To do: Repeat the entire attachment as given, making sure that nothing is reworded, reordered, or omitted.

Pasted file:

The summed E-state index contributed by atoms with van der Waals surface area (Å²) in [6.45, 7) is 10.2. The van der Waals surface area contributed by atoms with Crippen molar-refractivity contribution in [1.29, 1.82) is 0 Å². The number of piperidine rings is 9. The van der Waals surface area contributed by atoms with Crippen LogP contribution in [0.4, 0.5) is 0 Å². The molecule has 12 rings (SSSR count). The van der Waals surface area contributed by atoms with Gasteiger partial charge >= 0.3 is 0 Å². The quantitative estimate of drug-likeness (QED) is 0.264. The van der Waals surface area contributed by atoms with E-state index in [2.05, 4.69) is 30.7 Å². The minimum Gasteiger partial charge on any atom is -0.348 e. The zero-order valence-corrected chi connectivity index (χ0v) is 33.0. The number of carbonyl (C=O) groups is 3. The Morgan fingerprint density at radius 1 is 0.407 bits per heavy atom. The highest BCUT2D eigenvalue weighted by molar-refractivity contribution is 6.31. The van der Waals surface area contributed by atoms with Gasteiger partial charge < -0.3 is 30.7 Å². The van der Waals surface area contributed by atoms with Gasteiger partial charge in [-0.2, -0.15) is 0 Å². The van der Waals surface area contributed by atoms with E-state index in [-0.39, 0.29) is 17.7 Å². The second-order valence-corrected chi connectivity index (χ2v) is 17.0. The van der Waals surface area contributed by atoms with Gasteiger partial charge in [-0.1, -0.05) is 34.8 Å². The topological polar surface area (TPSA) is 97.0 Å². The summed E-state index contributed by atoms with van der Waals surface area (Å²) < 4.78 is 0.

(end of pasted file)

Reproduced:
The summed E-state index contributed by atoms with van der Waals surface area (Å²) in [6.45, 7) is 10.2. The van der Waals surface area contributed by atoms with Crippen molar-refractivity contribution in [1.29, 1.82) is 0 Å². The number of piperidine rings is 9. The van der Waals surface area contributed by atoms with Crippen LogP contribution in [0.4, 0.5) is 0 Å². The molecule has 12 rings (SSSR count). The van der Waals surface area contributed by atoms with Gasteiger partial charge >= 0.3 is 0 Å². The quantitative estimate of drug-likeness (QED) is 0.264. The van der Waals surface area contributed by atoms with E-state index in [2.05, 4.69) is 30.7 Å². The minimum Gasteiger partial charge on any atom is -0.348 e. The zero-order valence-corrected chi connectivity index (χ0v) is 33.0. The number of carbonyl (C=O) groups is 3. The Morgan fingerprint density at radius 1 is 0.407 bits per heavy atom. The highest BCUT2D eigenvalue weighted by molar-refractivity contribution is 6.31. The van der Waals surface area contributed by atoms with Gasteiger partial charge < -0.3 is 30.7 Å². The van der Waals surface area contributed by atoms with Gasteiger partial charge in [-0.2, -0.15) is 0 Å². The van der Waals surface area contributed by atoms with E-state index in [-0.39, 0.29) is 17.7 Å². The second-order valence-corrected chi connectivity index (χ2v) is 17.0. The van der Waals surface area contributed by atoms with Gasteiger partial charge in [-0.1, -0.05) is 34.8 Å². The topological polar surface area (TPSA) is 97.0 Å². The summed E-state index contributed by atoms with van der Waals surface area (Å²) < 4.78 is 0.